“Beeswax can­dles emit a slight honey smell and very lit­tle smoke with the right wick.”

a very slight “food” smell when ex­tin­guised; how­ever, this smell has never lin­gered more than a few sec­onds.

Molds and Con­tain­ers

Molds and con­tain­ers may also be made from read­ily avail­able ma­te­ri­als. Cylin­dri­cal po­tato-chip con­tain­ers, waxed drink boxes and even sturdy old pa­per-towel rolls will work. These will, of course, be one-use molds as

(be­low, left) Ty­ing hex nuts or sim­i­lar items to the ends of wick­ing when dip­ping ta­pers helps to keep the grow­ing can­dles straight as they har­den. PHOTO BY KRISTI

COOK (be­low, right) Re­cy­cled glass jars, soup cans and old cot­ton ma­te­ri­als can be used to make suf­fi­cient emer­gency light­ing. PHOTO BY KRISTI COOK

they’ll need to be pulled off the can­dle prior to light­ing. Other op­tions in­clude PVC pipe sliced down the mid­dle to make a two-piece mold. Just duct tape the two pieces to­gether with a piece of card­board taped to the bot­tom.

Once the wax hard­ens and cools, cut the tape away and pull the can­dle out. Or, if you’re pre­par­ing emer­gency light­ing ahead of your time of need, you can pur­chase pre-made molds to fit any can­dle style. For con­tainer can­dles, al­most any non­flammable con­tainer will do. Old jelly jars, ma­son jars, soup cans and even sturdy heat-proof pot­tery work nicely. Be cre­ative, and you’ll find molds and con­tain­ers just about any­where.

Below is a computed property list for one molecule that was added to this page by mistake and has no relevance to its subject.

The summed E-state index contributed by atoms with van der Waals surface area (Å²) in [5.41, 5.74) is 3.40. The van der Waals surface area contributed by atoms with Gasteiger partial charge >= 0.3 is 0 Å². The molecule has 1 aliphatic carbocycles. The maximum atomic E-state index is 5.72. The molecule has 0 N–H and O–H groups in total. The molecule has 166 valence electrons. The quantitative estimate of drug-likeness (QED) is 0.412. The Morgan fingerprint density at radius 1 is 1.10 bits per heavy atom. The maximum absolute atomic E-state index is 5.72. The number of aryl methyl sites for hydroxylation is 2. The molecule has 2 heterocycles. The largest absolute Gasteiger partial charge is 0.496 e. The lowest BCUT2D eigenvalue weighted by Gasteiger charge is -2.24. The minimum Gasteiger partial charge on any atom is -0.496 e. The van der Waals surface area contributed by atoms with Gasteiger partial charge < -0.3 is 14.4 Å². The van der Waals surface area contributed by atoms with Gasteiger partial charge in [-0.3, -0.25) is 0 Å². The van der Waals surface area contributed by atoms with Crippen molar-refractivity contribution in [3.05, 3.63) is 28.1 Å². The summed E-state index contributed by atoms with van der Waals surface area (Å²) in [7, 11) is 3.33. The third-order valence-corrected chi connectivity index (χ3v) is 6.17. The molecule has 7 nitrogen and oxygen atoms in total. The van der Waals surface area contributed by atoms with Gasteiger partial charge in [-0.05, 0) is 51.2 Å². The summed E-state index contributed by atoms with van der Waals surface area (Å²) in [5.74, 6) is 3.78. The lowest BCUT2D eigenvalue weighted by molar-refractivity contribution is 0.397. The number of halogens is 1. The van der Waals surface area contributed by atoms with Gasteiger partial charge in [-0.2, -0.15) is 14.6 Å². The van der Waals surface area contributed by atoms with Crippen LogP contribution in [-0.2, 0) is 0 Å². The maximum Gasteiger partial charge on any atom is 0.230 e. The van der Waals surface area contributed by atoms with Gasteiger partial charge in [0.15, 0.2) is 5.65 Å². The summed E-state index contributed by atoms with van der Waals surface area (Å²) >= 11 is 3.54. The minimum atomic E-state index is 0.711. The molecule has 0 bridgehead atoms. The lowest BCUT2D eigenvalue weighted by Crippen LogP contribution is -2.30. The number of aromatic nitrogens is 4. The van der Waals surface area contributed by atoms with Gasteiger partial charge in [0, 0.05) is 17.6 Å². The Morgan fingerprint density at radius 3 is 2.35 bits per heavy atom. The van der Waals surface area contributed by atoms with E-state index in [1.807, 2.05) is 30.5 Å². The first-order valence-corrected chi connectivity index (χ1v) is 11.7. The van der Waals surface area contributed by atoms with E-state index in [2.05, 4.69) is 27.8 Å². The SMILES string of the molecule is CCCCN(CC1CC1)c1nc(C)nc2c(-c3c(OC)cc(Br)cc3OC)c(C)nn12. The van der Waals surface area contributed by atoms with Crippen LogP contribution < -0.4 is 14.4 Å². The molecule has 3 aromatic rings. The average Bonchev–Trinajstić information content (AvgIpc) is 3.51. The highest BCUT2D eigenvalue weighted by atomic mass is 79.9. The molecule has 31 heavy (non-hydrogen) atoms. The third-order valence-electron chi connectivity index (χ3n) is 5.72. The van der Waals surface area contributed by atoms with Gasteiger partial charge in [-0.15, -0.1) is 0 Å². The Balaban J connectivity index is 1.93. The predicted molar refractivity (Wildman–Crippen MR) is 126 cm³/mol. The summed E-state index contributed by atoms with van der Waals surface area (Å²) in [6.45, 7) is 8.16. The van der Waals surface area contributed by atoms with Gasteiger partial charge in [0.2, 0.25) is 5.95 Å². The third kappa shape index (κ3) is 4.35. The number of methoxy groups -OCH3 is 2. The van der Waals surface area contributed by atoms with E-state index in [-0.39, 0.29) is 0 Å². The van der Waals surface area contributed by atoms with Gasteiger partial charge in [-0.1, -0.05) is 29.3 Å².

The Wick

Wick­ing is, per­haps, the most dif­fi­cult as­pect of can­dle mak­ing. The prob­lem is that each base and can­dle size re­quires a dif­fer­ent type of wick­ing to pro­duce the best burn. Pur­chased wick­ing is more re­li­able than hand-made wicks, as man­u­fac­tur­ers have sugges­tions for which styles work best with each par­tic­u­lar wax/base. The ex­cep­tion, how­ever, is an­i­mal fat; most don’t list that base as an op­tion. My gen­eral rule when us­ing tal­low and lard is to use wick­ing made for softer waxes, such as soy or ve­gan, yet this doesn’t al­ways work. For in­stance, I have some zinc-core wick­ing that states it’s only good for paraf­fin wax, yet it works beau­ti­fully in my tal­low con­tain­ers. So, it’s best to ex­per­i­ment with a few small batches to de­ter­mine which wick­ing works best for your sit­u­a­tion.

If, how­ever, you’re un­able to ac­cess pre­made wick­ing, find sources of cot­ton ma­te­rial. Old cot­ton cloth­ing, bed­sheets and even cot­ton yarn may be used. While the burn won’t be as